>But, my problem is, I can't keep my fingers warm, even with
>the gloves folded into mittens. Mostly,I just deal with my
>numb fingertips. I haven't used hand warmers yet, but, I will
>be looking into that.
>I am also considering the clunky-looking military surplus
>riflemen's gloves and liners, which have the trigger (shutter)
>finger separated. They should be warm. Neoprene fisherman's
>gloves also look promising, and they come in fingerless,too.
Good advice, Carl. I was out twice this week, and well dressed this past weekend, but it was very challenging, and somewhat discouraging, to say the least. It was in the mid-30's with a bit of sun peeking through the clouds, but, like you, I ended up trying to shoot with numb fingers.
FWIW, while I recommend using hand warmers, they did little for me when I was actually outside waiting to shoot. I sandwiched my very numb right index finger between two warmers, and I could not even tell if they were warm.
I also recommend the Simms fishing gloves that Eric called out in his post above. These are among the best that I have tried, but I am still looking to see if I can find an effective liner to use in conjunction with them.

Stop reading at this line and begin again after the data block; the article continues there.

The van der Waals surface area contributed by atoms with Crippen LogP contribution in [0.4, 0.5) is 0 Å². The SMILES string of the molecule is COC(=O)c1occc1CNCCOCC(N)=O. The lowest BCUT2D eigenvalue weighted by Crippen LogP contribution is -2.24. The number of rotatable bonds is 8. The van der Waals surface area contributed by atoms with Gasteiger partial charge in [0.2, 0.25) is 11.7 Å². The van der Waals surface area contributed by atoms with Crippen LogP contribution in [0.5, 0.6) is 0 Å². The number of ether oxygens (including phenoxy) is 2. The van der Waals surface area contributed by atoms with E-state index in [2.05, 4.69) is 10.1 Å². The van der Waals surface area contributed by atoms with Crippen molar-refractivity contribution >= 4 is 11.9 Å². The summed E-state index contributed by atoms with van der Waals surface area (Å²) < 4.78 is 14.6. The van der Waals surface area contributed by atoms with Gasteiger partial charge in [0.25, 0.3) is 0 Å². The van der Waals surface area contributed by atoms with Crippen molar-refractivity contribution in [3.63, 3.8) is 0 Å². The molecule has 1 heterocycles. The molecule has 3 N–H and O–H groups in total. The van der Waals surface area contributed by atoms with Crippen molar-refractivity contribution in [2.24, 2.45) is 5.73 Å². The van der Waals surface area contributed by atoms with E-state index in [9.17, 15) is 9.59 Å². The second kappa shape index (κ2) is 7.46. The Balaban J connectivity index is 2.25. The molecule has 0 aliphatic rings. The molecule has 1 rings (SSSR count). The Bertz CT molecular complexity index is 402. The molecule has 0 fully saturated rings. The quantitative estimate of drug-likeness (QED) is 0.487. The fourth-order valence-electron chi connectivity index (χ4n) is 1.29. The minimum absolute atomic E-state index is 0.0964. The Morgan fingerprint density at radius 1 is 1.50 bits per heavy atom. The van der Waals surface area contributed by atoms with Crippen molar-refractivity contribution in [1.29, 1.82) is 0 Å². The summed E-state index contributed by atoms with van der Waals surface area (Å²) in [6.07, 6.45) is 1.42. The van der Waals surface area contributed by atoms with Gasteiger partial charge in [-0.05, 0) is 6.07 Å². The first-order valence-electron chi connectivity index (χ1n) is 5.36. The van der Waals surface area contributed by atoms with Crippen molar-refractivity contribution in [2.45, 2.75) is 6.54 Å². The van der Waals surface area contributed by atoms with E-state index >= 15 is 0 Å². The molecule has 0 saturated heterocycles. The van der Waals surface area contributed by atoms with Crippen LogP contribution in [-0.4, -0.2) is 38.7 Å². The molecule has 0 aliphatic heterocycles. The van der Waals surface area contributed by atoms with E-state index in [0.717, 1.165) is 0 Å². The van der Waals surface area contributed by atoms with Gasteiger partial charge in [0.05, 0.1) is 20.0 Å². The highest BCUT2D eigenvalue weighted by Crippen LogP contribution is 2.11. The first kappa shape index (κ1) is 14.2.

Also, I highly recommend Marmot's wrist gaiters. They are one of the few pieces of equipment that are easy to use, and tend to help the overall situation.
Finally, the biggest lesson that I am learning is that I need to have as much of my equipment set up before I even step out of the vehicle, as my time becomes somewhat limited when I am exposed to the cold. Normally I head out in my Vanagon, which is somewhat like a small living room on wheels, but this weekend we we evaluating an AWD vehicle, and there was little room for assembled gear. Then again, it did have heated seats!
I wish I had a better update on the situation, but at this point, I am going to ride it out to see how I adapt over time. Thankfully, my wife has suggested a nice alternative for winter photography. There is a glass museum with a hot shop about an hour from where we live, and the temperature in there is almost always toasty warm. I enjoy photographing when there is a full crew in the hot shop, but I had set my heart on improving my birding photography. It's a shame that our migration season is in winter. Perhaps I need to migrate to a warmer climate during the winter months like so many of these birds?
#14. "RE: Cold Weather Advice Needed" | In response to Reply # 13